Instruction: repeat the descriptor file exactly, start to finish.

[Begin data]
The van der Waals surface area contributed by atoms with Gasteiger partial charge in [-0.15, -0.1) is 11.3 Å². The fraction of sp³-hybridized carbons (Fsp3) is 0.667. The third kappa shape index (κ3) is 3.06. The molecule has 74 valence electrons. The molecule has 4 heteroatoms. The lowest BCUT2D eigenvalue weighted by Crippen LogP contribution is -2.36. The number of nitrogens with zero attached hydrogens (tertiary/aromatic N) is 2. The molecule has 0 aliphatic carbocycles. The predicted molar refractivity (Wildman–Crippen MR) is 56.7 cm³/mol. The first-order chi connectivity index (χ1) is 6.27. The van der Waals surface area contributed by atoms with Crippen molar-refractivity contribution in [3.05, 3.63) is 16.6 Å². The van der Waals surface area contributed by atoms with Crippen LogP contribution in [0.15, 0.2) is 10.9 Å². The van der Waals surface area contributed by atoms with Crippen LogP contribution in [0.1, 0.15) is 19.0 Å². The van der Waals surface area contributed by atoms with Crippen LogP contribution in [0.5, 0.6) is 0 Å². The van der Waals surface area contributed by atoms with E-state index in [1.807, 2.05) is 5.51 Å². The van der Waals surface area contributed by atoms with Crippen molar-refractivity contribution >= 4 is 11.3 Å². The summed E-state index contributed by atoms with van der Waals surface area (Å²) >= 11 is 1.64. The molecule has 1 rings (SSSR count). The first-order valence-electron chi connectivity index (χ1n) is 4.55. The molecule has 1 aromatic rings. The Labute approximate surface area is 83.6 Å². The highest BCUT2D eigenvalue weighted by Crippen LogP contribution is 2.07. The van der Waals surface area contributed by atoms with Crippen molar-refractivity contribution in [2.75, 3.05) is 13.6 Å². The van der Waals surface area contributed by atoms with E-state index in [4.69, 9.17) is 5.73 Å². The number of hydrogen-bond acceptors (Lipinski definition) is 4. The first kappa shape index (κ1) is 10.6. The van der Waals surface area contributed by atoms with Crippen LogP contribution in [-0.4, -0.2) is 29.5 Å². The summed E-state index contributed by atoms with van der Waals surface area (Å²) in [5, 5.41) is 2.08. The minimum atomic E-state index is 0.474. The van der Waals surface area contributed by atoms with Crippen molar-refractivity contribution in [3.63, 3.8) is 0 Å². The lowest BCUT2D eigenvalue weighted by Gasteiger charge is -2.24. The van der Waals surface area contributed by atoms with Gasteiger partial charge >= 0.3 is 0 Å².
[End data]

The van der Waals surface area contributed by atoms with Gasteiger partial charge in [-0.15, -0.1) is 11.3 Å². The fraction of sp³-hybridized carbons (Fsp3) is 0.667. The third kappa shape index (κ3) is 3.06. The molecule has 74 valence electrons. The molecule has 4 heteroatoms. The lowest BCUT2D eigenvalue weighted by Crippen LogP contribution is -2.36. The number of nitrogens with zero attached hydrogens (tertiary/aromatic N) is 2. The molecule has 0 aliphatic carbocycles. The predicted molar refractivity (Wildman–Crippen MR) is 56.7 cm³/mol. The first-order chi connectivity index (χ1) is 6.27. The van der Waals surface area contributed by atoms with Crippen molar-refractivity contribution in [3.05, 3.63) is 16.6 Å². The van der Waals surface area contributed by atoms with Crippen LogP contribution in [0.15, 0.2) is 10.9 Å². The van der Waals surface area contributed by atoms with Crippen LogP contribution in [0.1, 0.15) is 19.0 Å². The van der Waals surface area contributed by atoms with Crippen LogP contribution in [0.5, 0.6) is 0 Å². The van der Waals surface area contributed by atoms with E-state index in [1.807, 2.05) is 5.51 Å². The van der Waals surface area contributed by atoms with Crippen molar-refractivity contribution >= 4 is 11.3 Å². The summed E-state index contributed by atoms with van der Waals surface area (Å²) >= 11 is 1.64. The molecule has 1 rings (SSSR count). The first-order valence-electron chi connectivity index (χ1n) is 4.55. The molecule has 1 aromatic rings. The Labute approximate surface area is 83.6 Å². The highest BCUT2D eigenvalue weighted by Crippen LogP contribution is 2.07. The van der Waals surface area contributed by atoms with Crippen molar-refractivity contribution in [2.75, 3.05) is 13.6 Å². The van der Waals surface area contributed by atoms with E-state index in [4.69, 9.17) is 5.73 Å². The number of hydrogen-bond acceptors (Lipinski definition) is 4. The first kappa shape index (κ1) is 10.6. The van der Waals surface area contributed by atoms with Crippen LogP contribution in [-0.4, -0.2) is 29.5 Å². The summed E-state index contributed by atoms with van der Waals surface area (Å²) in [5, 5.41) is 2.08. The minimum atomic E-state index is 0.474. The van der Waals surface area contributed by atoms with Crippen molar-refractivity contribution in [3.63, 3.8) is 0 Å². The lowest BCUT2D eigenvalue weighted by Gasteiger charge is -2.24. The van der Waals surface area contributed by atoms with Gasteiger partial charge >= 0.3 is 0 Å².